Although Chris Froome's training crash and time loss on stage 1 of the 2018 Giro d'Italia grabbed most of the headlines, Miguel Angel Lopez (Astana ProTeam) was another leading GC favourite to suffer an identical double setback.
The Colombian hit the deck on the Jerusalem stage 1 route, grazing his right leg, and then finished 61st in the time trial itself, 56 seconds back.
It is by no means a definitive time loss, particularly with three weeks of racing left, but this was hardly the ideal start, even if it was tempered by his teammate Pello Bilbao's strong sixth place. He is 19 seconds behind overall leader Rohan Dennis, after stage 2, while Lopez remains in 57 seconds back.
Talking to Cyclingnews, Lopez brushed aside his difficult start, saying, "I got a few cuts and bruises on the crash, but it was nothing important. The important thing is that I got through okay and now I can move on.
"My front wheel went on a zebra crossing on a corner; there was nothing I could do. But my motivation is good. I just want to get through these first few days, see how I get on in the mountains and see what happens there."
The Colombian' climbers build-up to the Giro d'Italia was near-perfect, mirroring his approach to the Vuelta a España last summer, where he took two stages and finished eighth overall. In the final warm-up race for the Vuelta a España, the Vuelta a Burgos, he took a stage and finished fourth overall.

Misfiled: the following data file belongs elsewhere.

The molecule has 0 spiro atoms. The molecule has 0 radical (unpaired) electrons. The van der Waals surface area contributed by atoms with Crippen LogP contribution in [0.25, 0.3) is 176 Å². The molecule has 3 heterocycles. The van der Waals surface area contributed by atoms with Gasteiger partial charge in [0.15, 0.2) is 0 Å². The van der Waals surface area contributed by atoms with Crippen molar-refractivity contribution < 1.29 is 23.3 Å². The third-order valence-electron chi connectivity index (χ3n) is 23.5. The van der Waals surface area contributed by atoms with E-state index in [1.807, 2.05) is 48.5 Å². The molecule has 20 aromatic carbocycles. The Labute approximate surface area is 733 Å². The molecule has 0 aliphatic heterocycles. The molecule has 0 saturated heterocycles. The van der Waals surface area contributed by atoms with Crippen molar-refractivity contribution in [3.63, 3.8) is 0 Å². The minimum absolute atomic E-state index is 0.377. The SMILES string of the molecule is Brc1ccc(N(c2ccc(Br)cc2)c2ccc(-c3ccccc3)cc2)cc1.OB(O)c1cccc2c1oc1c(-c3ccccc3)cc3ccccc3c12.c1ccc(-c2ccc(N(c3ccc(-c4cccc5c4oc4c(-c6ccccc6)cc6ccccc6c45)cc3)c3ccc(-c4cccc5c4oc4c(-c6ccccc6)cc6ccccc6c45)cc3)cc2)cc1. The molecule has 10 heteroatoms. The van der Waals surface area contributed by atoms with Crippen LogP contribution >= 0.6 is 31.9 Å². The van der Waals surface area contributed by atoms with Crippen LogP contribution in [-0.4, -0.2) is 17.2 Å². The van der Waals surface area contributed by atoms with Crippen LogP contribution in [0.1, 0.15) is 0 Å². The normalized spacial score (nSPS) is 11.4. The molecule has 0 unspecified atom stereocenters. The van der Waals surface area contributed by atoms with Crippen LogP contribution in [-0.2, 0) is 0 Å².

This time round in the Tour of the Alps, with much tougher opposition including Chris Froome (Team Sky), Thibaut Pinot (Groupama-FDJ) and Domenico Pozzovivo (Bahrain-Merida), he finished third on GC and with a stage win in the Alto de Pampeago.
The opening Giro stage, though, proved difficult for López, but he is already determined to put it behind him and reset his focus on the mountain stages to come.
"I'm not willing to name a particular objective, I will try to do the GC, but I just have to see how it goes," he said. "It's a very hard third week, above all, so I want to take it on the day-by-day, depending on my feelings," he said.
"We've got a good team, and we're all in good condition, so we'll take it step by step."
After finishing safely in the main bunch on stage 2 in 74th place, López's next big target is the Etna, and he recognises it will be something of a voyage in the dark.
"I've never been up it, and I don't know anything about it. All I know is that it's a climb that goes on forever."
Alasdair Fotheringham has been reporting on cycling since 1991. He has covered every Tour de France since 1992 as well as numerous other bike races of all shapes and sizes, ranging from the Olympic Games in 2008 to the now sadly defunct Subida a Urkiola hill climb in Spain. Apart from working for Cyclingnews.com, he is also the cycling correspondent for The Independent and The Independent on Sunday.
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